PSA and Gleason Score

Top 10 Comparison Between PSA and Gleason Score

A Brief Overview of PSA and Gleason Score

PSA and Gleason Scores are crucial to diagnosing and managing prostate cancer.

The most significant differentiator that differentiates PSA or Gleason scores is the fact that PSA is a blood test that can diagnose prostate cancer by measuring the level of prostate-specific antigen (PSA) in the blood. Gleason score can be described as a rating method to identify prostate cancer in which prostate cells glands are rated by a number from 1-5.

Prostate cancer is a form of cancer that affects the prostate gland, which is a tiny walnut-shaped gland that occurs in males. The screening of prostate cancer may be carried out using various techniques. PSA, as well as Gleason Score, are 2 different methods for screening and diagnosing prostate cancer.

What is PSA?

PSA or Prostate-Specific Antigen is a protein produced primarily by cells within the prostate gland – part of the male reproductive system – as part of its main purpose to liquefy seminal fluid during ejaculation for more rapid motility of sperm and help facilitate its transport out through ejaculation. It’s produced predominantly by cells within this organ. It plays an essential part in male fertility.

Figure 01: PSA

PSA plays an essential role as a biomarker of prostate-related conditions, most prominently cancer. While its use does not exclusively relate to cancer diagnosis, elevated PSA levels could indicate inflammation, infection, enlargement (benign prostatic hyperplasia), or cancerous cells present within the prostate gland.

As an effective screening method for prostate cancer, PSA tests measure the concentration of PSA in an individual’s blood. While elevated PSA levels don’t definitively diagnose cancer; rather, they raise suspicion and prompt further evaluation.

PSA levels can fluctuate according to age, race, prostate size and other factors and false positives and negatives may arise during testing; thus leading to ongoing debates over its accuracy and reliability.

PSA tests remain an effective initial method for prostate cancer detection, their limitations have led to additional factors being integrated, like biopsies with Gleason Score analysis to more fully characterize the aggressiveness of cancer aggressiveness and inform treatment decisions. PSA serves as an early warning indicator that may alert one of the potential prostate issues; further examination can confirm or rule out conditions like cancer.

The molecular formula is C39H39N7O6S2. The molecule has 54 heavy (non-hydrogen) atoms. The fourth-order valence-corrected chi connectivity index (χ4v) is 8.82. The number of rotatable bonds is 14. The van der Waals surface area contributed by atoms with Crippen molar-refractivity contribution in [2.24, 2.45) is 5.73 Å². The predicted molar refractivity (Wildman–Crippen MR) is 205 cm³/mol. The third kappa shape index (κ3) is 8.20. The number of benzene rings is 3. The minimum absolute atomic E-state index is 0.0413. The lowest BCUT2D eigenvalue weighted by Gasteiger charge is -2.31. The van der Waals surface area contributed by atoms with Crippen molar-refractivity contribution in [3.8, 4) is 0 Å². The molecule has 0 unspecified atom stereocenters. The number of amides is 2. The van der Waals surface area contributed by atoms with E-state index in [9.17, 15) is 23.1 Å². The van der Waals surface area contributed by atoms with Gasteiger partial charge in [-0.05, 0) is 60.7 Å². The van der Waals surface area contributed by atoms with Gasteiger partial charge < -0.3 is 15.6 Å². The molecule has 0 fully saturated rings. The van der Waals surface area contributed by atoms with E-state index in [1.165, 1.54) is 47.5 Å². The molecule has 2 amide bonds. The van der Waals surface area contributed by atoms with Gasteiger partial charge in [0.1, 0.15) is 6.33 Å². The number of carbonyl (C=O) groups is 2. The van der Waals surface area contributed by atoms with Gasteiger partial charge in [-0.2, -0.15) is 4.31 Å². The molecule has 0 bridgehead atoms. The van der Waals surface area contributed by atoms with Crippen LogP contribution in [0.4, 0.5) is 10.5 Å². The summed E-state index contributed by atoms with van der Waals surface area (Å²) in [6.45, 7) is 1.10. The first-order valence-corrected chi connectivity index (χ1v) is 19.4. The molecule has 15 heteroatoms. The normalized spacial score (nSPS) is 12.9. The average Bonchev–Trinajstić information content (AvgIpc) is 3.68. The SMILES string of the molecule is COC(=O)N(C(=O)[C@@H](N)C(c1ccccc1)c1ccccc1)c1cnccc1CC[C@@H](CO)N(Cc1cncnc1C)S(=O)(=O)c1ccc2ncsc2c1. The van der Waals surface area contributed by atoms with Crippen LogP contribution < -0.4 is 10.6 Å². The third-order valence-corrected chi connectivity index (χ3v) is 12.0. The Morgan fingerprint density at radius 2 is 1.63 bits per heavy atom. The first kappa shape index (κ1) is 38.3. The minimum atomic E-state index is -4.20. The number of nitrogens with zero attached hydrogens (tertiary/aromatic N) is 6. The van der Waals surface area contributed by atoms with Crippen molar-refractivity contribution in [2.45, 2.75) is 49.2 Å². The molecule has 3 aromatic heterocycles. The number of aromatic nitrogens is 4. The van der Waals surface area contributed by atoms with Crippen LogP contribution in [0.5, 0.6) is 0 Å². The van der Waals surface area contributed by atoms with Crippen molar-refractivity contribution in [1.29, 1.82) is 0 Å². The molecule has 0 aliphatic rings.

What is the Gleason Score?

The Gleason Score is an objective grading system developed to assess the aggressiveness of prostate cancer based on microscopical examination of tumor tissue obtained through biopsy. Named for pathologist Donald Gleason, this scoring system gives important insight into both potential behavior and prognosis of this form of malignancy.

As part of a prostate biopsy procedure, tissue samples are examined under a microscope by a pathologist using the Gleason Score classification system to grade cancer cells based on their appearance and organization; two patterns (called grades or patterns ) representing the most prevalent tumor growth patterns within the sample are assigned grades from one to five with five being highly abnormal cells resembling normal cells and one normal-appearing.

 Gleason Score
Figure 01: Gleason Score

Gleason Score combines two pattern scores into an aggregate score ranging from two to ten; lower scores (2 to 6) indicate less aggressive cancers while higher ones (7-10) can indicate faster-growing tumors that require further investigation by healthcare practitioners. Gleason Score provides physicians with guidance in choosing appropriate treatments as it indicates the likelihood that prostate cancer might spread beyond its primary location.

Modern clinical practice often reports the Gleason Score as the sum of two predominant pattern scores; for instance, 3 + 4 = 7 indicates that grade 3 predominated and grade 4 secondary patterning were predominant and secondary patterns respectively. This system facilitates decision-making when treating cancer; physicians can tailor interventions depending on a cancer’s potential aggressiveness as well as patient health status.

Histological Variants of PSA and Gleason Score

Nourishing and rejuvenation programs to address urinary health are becoming more prominent as we enter 2017. Unfortunately, they still face many hurdles; for example, navigating their myriad health benefits is no small undertaking! While PSA (Prostate-Specific Antigen) biomarker levels provide a general indication of prostate health when measured against tissue samples; its histological variants or patterns don’t change dramatically over time like tissue does – making PSA levels an invaluable indicator.

Gleason Score is a histopathological grading system used to grade prostate cancer tissue biopsies obtained through biopsy, with one to five scores assigned per histological pattern visible under a microscope based on how cancer cells are organized and their similarity or dissimilarity to normal prostate tissue. The two most prevalent patterns receive scores between 1-5; when combined, their total score gives us our Gleason Score between 2-10.

As far as my knowledge goes, the PSA doesn’t contain histological variants as it’s just a blood marker; while Gleason scoring involves looking under a microscope at cancer tissue. If that wasn’t what you meant by “histological variants”.

Key Differences Between PSA and Gleason Score

Here’s a comparison chart highlighting the key differences between PSA and the Gleason Score:

Aspect PSA Gleason Score
Measurement Blood biomarker Histopathological grading of tissue